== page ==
ERIC Number: ED253362
Record Type: RIE
Publication Date: 1984-May
Reference Count: 0
Bilingual Education: An Analytical Assessment.
Bilingual education has had great impact on education in the United States. Bilingual education programs have existed since 1845. Between 1854-1877, eight states enacted laws stipulating that local school boards had the power to require English-German bilingual programs. Many bilingual education programs were created, thrived, and eventually died; some continued according to the political climate. The government directly addressed the issue in 1968 by passing the Bilingual Education Act, Title VII, which made provisions for the special needs of children with limited English-speaking abilities, who came from low socioeconomic environments where the dominant language was not English. As of 1978, 22 states have enacted mandates requiring bilingual education in their schools. Among the arguments of opponents of bilingual education are that bilingual education is an effort to teach young children in their native tongue; that English monolingualism and acculturation to mainstream United States society are sure indicators of being worthy, productive citizens; and that children entering public schools speaking a language other than English need constant exposure to English, with any other language delimiting progress. However, bilingual education has been shown to be an imperative component in teaching non-English speakers basic skills necessary to succeed in an English-speaking environment. (NQA)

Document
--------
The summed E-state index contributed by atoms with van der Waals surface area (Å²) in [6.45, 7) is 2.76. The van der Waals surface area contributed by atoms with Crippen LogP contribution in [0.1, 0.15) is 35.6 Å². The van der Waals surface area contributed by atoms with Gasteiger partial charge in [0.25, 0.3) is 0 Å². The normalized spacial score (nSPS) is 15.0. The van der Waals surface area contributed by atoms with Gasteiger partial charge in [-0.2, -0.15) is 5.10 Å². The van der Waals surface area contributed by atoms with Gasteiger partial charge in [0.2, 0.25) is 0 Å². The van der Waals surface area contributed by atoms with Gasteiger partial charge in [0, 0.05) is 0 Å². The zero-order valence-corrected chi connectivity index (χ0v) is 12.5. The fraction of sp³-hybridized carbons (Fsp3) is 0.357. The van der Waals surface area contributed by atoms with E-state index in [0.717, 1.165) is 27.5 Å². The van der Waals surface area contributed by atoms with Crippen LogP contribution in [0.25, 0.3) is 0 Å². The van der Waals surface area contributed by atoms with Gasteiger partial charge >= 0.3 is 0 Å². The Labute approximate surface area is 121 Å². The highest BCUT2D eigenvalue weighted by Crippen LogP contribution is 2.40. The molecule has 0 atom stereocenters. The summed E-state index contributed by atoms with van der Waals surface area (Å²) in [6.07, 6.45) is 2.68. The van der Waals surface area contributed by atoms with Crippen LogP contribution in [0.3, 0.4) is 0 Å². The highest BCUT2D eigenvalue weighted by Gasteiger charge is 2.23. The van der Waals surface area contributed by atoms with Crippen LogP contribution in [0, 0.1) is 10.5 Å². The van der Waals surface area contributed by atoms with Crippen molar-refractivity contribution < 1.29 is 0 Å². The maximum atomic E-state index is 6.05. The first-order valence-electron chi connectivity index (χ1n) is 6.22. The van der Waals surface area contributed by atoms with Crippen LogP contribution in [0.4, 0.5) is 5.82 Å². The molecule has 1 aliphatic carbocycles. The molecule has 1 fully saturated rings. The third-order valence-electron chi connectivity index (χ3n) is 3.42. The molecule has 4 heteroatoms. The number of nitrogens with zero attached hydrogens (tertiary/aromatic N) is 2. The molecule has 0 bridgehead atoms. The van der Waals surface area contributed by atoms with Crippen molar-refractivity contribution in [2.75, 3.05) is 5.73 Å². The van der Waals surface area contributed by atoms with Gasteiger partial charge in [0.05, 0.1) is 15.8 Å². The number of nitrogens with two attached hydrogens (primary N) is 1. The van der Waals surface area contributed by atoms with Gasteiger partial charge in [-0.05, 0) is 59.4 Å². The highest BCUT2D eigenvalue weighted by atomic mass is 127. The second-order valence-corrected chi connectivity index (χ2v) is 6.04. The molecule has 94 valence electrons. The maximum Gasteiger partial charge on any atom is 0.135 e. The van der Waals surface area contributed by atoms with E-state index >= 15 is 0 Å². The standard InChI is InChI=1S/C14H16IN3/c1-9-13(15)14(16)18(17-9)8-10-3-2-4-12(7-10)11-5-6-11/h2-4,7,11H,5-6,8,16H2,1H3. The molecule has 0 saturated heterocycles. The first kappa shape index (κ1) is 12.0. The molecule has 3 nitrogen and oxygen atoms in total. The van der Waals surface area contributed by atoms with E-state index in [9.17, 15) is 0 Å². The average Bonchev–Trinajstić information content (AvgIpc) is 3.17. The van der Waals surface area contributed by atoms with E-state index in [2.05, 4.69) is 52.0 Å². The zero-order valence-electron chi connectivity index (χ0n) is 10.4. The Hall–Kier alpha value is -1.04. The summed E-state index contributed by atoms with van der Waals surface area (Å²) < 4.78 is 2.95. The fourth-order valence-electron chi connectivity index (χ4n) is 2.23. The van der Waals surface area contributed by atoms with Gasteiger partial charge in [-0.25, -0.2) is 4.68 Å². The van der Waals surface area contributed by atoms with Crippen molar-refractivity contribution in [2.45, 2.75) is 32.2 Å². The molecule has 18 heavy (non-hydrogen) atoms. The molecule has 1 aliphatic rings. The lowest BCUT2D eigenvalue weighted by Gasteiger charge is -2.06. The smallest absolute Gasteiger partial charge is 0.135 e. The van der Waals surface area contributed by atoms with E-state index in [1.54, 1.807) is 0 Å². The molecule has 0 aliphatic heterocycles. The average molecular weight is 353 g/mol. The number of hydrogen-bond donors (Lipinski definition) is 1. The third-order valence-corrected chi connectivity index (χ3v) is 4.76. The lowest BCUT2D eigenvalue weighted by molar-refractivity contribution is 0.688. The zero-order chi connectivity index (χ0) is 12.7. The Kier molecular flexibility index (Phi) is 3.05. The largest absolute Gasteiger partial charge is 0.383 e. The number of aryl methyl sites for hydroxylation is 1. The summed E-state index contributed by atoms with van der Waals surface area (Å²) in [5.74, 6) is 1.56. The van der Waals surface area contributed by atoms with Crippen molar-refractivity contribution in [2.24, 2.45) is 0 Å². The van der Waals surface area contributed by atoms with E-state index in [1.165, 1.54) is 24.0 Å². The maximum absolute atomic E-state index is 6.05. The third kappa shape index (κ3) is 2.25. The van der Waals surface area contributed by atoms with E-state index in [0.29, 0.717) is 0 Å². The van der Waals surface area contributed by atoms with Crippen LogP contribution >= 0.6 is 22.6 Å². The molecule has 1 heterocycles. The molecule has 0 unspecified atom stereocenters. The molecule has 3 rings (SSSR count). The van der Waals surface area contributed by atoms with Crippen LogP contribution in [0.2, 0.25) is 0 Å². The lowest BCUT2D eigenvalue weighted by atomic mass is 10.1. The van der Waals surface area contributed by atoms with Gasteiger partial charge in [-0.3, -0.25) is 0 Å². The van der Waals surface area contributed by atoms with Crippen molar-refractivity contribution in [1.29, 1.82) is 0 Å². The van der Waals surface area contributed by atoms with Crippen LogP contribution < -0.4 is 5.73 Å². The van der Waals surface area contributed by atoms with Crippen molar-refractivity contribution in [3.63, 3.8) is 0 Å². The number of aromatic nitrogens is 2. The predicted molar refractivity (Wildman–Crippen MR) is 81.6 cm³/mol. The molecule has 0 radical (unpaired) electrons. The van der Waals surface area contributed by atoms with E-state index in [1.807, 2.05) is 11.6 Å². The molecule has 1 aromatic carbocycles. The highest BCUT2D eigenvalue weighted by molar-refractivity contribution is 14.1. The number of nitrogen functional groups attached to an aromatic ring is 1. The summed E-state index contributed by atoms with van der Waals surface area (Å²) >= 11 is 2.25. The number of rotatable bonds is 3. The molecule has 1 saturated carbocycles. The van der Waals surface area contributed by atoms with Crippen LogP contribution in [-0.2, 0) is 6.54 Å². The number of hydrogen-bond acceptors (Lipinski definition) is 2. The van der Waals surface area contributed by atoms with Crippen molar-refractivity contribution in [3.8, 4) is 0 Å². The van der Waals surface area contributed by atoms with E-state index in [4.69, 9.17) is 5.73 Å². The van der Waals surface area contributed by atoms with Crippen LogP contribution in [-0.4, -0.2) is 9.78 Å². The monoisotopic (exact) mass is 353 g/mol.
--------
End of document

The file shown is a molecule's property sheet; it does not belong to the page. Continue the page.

Publication Type: Information Analyses
Education Level: N/A
Authoring Institution: N/A
Identifiers: Bilingual Education Act 1968; Brown v Board of Education; Educational Criticism; Lau v Nichols
Note: Prepared at La Casa Cultural Latina, University of Illinois, Champaign-Urbana.